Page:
The al-Jazeera Effect

I don’t think there’s much that the US can and should do about the existence of these talks shows other than welcome them and get our own representatives on as often as they’ll have us so that we can take part in the conversation.

Marc Lynch on Open Source

Click to Listen to the Show (24 MB MP3)

Al-Jazeera: Different Views [Sabbah / Flickr]

When the satellite-TV channel al-Jazeera started broadcasting from Qatar in 1996, it revolutionized Arab media with its uncensored political talk shows and news coverage. Until al-Jazeera, media in the Arab world was limited to state-run papers & TV channels and a few transnational papers (all but one owned by the Saudis) printed in Europe. Any kind of open political conversation was hard to find. Al-Jazeera shook thing up by bringing democratic debate to the Middle East long before the U.S. invaded Iraq. Other alternative Arabic news outlets have since cropped up — with varying degrees of political independence — taking their cues from al-Jazeera and continuing to broaden discussion, but al-Jazeera remains the most popular and probably the most trusted.

So here’s the question: if al-Jazeera is a good measure of how the Arab world talks to itself — about itself and about us — shouldn’t we be listening? Very carefully?

The U.S. government seemed to encourage al-Jazeera until 9/11 and our invasion of Afghanistan, when Uncle Sam began accusing the channel of spreading terrorist propaganda. Wouldn’t it be a good idea to figure out whether al-Jazeera really does veer into sensationalist or biased journalism (a good question to ask ourselves about our own media, too) or whether it presents an uncomfortable but valid alternative viewpoint?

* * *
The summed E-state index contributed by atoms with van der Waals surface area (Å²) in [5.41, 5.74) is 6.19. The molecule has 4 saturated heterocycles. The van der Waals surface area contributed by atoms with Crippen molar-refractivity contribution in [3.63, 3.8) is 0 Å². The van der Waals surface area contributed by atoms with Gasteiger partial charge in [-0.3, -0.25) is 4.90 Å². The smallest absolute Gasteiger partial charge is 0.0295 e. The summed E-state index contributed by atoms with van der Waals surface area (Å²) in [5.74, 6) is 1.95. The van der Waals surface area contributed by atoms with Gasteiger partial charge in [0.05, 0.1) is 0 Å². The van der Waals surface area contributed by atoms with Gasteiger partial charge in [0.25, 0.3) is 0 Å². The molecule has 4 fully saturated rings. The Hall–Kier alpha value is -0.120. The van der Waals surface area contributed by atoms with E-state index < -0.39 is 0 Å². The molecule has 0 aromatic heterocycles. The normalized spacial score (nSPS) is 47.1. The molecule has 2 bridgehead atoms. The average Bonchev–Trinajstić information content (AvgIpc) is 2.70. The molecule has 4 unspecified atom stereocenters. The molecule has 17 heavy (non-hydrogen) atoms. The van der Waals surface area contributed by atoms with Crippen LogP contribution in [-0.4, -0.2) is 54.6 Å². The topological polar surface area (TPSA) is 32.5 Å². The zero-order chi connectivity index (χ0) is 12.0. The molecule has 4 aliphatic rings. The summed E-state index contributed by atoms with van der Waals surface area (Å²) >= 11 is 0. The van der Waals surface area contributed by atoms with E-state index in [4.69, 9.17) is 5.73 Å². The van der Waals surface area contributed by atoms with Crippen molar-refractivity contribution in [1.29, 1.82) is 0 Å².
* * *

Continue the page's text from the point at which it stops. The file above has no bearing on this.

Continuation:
Among other things: How did it cover the recent Palestinian elections? What is it saying about nuclear rumblings in Iran? What did it say and show about our invasion of Iraq? Has it had anything to do with fanning the Danish cartoon flames in the last week?

Marc Lynch

Professor of political science at Williams College.

Author of Voices of the New Arab Public: Iraq, al-Jazeera, and Middle East Politics Today

Blogger, Abu Aardvark

Thanks to praktike for suggesting Marc Lynch.

As’ad AbuKhalil

Professor, Dept. of Politics & Public Administration, Cal State Stanislaus

Blogger, The Angry Arab News Service

Samar Jarrah

Former reporter, Jordan Television

Former contributor, CNN World Report

Blogger, Arab Voices Speak

Author, Arab Voices Speak to American Hearts

Abderrahim Foukara

UN Bureau Chief for al Jazeera

Former correspondent, BBC Arabic Service

Thanks to to Bob Katz for emailing us this afternoon to suggest Abderrahim Foukara.

Haitham Sabbah

Blogger, Sabbah’s Blog

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  • Watching the documentary Control Room (http://www.imdb.com/title/tt0391024/) should be a prerequisite for this one; and maybe you could get the director Jehane Noujaim on the show?

  • digitalcommuter

    I picked this up from another website which quoted Europundit:

    http://www.europundits.blogspot.com/

    “UPDATE: Immediately after being deposed, but before going into exile, Khruschev had a brief and secret meeting with Brezhnez in the Kremlin.

    He gave his successor the key to a secret drawer in his desk and told him: “I’m leaving you three letters numbered one to three in that drawer; if there’s some huge crisis in the USSR, a crisis that you cannot solve in the usual ways and with which you cannot cope at all, open the first letter and follow the instructions; do the same with the next letters if there are further crises�.